Virgin and Halifax offer top rates for savers
Halifax has raised the rate on its one-year fixed rate cash Isa for new savers to a tax-free 1.6%.
The move puts it among the top rates on the high street, just behind Virgin Money's 1.71% and Nationwide at 1.65%. If you are willing to run your account over the internet, then Shawbrook Bank pays a higher 1.75%.
For two years Coventry Building Society pays 2.05% fixed until 30 November 2017, while Halifax, Shawbrook and Virgin Money along with Skipton Building Society all pay 2%.
On easy-access cash Isas, National Savings & Investment Direct Isa pays a top 1.5%. But you cannot transfer your existing cash Isas into this account.
The best deals for transfers include Nationwide Instant Isa Saver issue 3 at 1.4%. Virgin Money pays a higher 1.51% on its Defined Access Isa, but you are limited to making three withdrawals a year from your capital.
Fixed-rate bonds and easy-access accounts
On taxable fixed-rate bonds, top deals include Charter Savings Bank at 2.06% (1.65% after tax) and Kent Reliance at 2.02% (1.62%), both for 12 months. For two years you can earn 2.38% (1.9%) with Secure Trust Bank or 2.35% (1.88%) with Aldermore Bank.
On easy access accounts French bank RCI, part of the Renault group, pays 1.65% (1.32%) on its Freedom Account. With this account you are protected by the European deposit scheme, not the UK equivalent. The European scheme gives you €100,000 (around £73,485) cover if the bank goes bust.
BM Savings, part of Halifax, pays 1.6% (1.28%) on its Online Extra issue 18, but this comes with a bonus for the first year, after which the rate drops to 0.5% (0.4%). Kent Reliance High Balance Easy Access account issue 2 pays 1.55% (1.24%) on a minimum £20,000.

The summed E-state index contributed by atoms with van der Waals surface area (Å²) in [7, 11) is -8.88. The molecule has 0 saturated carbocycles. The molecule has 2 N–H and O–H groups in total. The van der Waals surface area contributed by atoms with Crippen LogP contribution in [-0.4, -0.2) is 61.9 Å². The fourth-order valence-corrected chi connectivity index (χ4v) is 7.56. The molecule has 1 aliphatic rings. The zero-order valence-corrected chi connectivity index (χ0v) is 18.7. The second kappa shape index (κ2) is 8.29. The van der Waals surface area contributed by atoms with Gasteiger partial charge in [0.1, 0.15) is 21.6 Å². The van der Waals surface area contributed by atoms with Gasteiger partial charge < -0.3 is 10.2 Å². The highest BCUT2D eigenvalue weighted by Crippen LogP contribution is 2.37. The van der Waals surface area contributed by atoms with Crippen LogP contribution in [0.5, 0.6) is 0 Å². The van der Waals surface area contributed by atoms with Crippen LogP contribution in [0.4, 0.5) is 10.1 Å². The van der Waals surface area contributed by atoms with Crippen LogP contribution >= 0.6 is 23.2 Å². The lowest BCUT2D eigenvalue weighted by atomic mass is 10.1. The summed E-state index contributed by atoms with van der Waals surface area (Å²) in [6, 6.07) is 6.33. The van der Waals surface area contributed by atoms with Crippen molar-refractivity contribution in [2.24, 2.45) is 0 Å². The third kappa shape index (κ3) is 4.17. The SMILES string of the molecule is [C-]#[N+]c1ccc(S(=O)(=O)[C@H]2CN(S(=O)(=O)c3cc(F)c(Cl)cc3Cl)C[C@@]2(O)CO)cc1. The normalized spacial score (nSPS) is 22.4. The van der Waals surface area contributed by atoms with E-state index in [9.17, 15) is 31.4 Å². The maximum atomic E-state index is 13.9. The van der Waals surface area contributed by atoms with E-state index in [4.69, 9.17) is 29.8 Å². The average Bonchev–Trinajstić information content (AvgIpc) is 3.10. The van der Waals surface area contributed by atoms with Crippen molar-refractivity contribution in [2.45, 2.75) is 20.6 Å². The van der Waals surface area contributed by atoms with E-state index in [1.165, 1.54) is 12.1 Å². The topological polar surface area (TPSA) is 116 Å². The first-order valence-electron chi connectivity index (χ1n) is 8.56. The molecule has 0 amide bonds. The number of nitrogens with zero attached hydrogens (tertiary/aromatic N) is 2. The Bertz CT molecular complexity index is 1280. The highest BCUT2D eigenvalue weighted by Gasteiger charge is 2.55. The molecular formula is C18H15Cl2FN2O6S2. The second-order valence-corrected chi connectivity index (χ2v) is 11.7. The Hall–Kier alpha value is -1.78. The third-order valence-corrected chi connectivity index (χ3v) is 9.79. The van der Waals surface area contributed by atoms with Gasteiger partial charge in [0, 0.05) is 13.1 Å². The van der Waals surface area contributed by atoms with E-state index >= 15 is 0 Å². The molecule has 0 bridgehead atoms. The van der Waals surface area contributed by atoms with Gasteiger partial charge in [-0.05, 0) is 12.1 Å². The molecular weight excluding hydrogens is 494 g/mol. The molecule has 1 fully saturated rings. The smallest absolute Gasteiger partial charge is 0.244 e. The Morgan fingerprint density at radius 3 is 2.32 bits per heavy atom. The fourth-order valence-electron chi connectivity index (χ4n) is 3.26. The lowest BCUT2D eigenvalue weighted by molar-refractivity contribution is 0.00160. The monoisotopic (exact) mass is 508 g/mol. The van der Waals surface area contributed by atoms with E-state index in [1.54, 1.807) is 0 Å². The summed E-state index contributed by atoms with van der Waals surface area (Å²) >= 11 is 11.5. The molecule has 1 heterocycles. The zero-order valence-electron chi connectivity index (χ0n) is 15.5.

This article was written for our sister website Money Observer
Invidivual Savings Accounts were introduced on 6 April 1999 to replace personal equity plans (PEPs) and tax-exempt special savings accounts (TESSAs) with one plan that covered both stockmarket and savings products, the returns from which are tax-exempt. The ISA is not in itself an investment product. Rather, it’s a tax-free “wrapper” in which you place investments and savings up to a specified annual allowance where the returns (capital growth, dividends, interest) are tax-exempt (you don’t have to declare ISAs and their contents on your tax return). However, any dividends are taxed within the investment, and that can’t be reclaimed.
This is a mutual organisation owned by its members and not by shareholders. These societies offer a range of financial services but have historically concentrated on taking deposits from savers and lending the money to borrowers as mortgages, hence the name. In the mid-1990s many societies “demutualised” and became banks. One academic study (Heffernan, 2003) found demutualised societies’ pricing on deposits and mortgages was more favourable to shareholders than to customers, with the remaining mutual building societies offering consistently better rates. In 1900, there were 2,286 building societies in the UK; in 2011, there are just 51.